Strategies for fighting remote authentication fraud

As more customers moved online, fraudsters took advantage of new and increasingly inventive opportunities to commit remote authentication fraud. Experts say community banks can use education, biometrics and solid cybersecurity practices to fight this growing area of crime.

By Elizabeth Judd


Say a scammer calls a community bank customer and gains their trust by using information obtained from a major data breach. From there, the criminal might send them to a fraudulent support page to obtain personal identifying information. They could ask permission to assume control of their screen to install keylogger monitoring or other types of malware to obtain data critical for perpetrating a more ambitious crime down the road.

These types of scams fall under the broad term of remote authentication fraud, and they’re increasingly common—and inventive.


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Remote authentication fraud occurs when “threat actors use some form of pretext or social engineering, often in combination with some impersonation in the domain name system, to trick a victim into allowing them to have remote access to the customer’s device, whether it’s a tablet or a computer,” says Alexander Urbelis, senior counsel at the law firm Crowell & Moring LLP in New York City.

“To a very large extent, protection from remote authentication scams requires an awareness of the problem,” he says. “When customers think of banking scams, they think of phishing emails, bogus webpages or the old Nigerian 419 scams with the punitive Nigerian prince. But the average consumer doesn’t imagine a scam involving a hybrid of social engineering and domain name system impersonation that can result in remote access to one’s entire device.”

Examples of remote authentication fraud

Education is key to responding to and preventing fraud. Here are the three types of remote authentication fraud that community banks are most likely to encounter:

1. New account fraud. This occurs within the first 90 days after an account has been opened for the sole purpose of committing fraud, according to the Federal Reserve.

2. Synthetic identity fraud. This type of fraud uses a combination of personally identifiable information and guesswork to fabricate a persona or entity to commit a crime.

3. Account takeover fraud. Here, a fraudster obtains a legitimate user’s details to take over their online accounts, enabling the theft of money or a credit card, according to Marianne Crowe, vice president in the Secure Payments Innovation and Research group at the Federal Reserve Bank of Boston.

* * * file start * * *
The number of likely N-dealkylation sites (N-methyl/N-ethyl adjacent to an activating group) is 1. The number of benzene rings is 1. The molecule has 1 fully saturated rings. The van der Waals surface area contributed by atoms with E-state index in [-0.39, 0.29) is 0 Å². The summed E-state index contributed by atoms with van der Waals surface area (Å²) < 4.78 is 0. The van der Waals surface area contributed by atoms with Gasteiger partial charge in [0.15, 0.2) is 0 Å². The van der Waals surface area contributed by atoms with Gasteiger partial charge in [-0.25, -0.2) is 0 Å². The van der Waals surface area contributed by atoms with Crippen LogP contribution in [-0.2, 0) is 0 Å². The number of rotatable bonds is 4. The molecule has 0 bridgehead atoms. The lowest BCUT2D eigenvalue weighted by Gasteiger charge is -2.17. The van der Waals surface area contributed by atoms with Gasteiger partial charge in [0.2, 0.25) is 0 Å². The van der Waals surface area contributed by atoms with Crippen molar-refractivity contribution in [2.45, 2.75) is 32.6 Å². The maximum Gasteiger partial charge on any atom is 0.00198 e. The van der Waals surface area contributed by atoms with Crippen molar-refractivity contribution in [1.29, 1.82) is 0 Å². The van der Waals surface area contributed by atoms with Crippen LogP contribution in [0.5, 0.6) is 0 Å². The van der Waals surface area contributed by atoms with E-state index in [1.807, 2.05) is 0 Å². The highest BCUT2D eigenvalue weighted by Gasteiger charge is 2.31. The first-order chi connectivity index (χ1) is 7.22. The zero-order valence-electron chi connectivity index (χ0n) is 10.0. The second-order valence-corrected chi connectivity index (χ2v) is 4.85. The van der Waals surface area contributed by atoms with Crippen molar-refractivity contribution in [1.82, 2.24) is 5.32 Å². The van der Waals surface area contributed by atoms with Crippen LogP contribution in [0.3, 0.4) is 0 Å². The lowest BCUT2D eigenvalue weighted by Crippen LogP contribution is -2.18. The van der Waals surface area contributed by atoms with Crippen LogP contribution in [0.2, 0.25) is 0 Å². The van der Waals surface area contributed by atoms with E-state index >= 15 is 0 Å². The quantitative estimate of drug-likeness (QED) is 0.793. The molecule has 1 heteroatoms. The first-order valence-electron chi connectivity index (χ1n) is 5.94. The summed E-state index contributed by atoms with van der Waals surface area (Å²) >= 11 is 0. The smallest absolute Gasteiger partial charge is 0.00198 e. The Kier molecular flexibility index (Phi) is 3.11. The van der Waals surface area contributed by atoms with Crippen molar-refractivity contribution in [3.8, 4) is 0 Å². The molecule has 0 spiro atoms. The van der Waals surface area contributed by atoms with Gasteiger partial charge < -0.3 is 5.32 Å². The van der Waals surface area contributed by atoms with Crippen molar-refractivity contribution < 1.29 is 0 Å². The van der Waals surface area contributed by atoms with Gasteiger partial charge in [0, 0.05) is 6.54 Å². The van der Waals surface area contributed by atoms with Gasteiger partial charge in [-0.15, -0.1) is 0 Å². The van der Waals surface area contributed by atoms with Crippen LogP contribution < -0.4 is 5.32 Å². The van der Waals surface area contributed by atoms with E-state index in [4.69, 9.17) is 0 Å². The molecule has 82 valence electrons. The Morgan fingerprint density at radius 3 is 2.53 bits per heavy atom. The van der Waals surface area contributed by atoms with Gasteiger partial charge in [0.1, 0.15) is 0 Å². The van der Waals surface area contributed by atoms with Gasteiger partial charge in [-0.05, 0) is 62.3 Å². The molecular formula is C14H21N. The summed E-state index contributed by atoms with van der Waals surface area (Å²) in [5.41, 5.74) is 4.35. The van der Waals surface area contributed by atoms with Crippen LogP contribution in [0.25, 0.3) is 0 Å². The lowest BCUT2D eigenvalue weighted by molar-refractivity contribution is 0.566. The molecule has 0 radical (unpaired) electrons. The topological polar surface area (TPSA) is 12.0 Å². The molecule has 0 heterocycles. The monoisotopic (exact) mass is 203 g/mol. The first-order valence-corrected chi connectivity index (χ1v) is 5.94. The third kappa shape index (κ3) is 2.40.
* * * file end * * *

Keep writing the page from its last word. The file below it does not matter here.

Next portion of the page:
COVID-19 has spurred an increase in these remote authentication scams. Since the pandemic started, Crowe says, more customers are opening online or mobile accounts and making remote payments. Online U.S. consumer spending averaged 36% of total spending in December 2020, up from 26% in March 2020, she adds.

While e-commerce was growing well before the pandemic hit, the shuttering of bank branches meant that formerly digital-hesitant banking customers began putting their credit cards or bank information online. All this new activity made remote authentication scams even “more attractive to fraudsters,” Crowe says.

New research reveals that 2020 was a time for significant increases to fraud with a number of types of credit. Between 2019 and 2020, there were notable increases in fraud in the areas of car loans, mortgage lending, personal loans and lines of credit, according to a 2021 report from Javelin Strategy & Research (see sidebar, above).

The best defenses against fraud

Multifactor authentication (MFA) is a critical weapon in the war against remote authentication fraud. That’s because MFA requires a few separate types of authentication, typically requiring customers to provide something they know (such as a password), something they have (such as a one-time passcode sent to their phone) and something they are (such as a facial or fingerprint scan).

With multifactor authentication, a criminal who enters the right password might be denied access for not using a registered device or for failing a biometric screening.

Crowe says MFA is a fraud protection best practice. “We know multifactor authentication is not being done consistently across the industry, so there’s definitely room for improvement here,” she adds.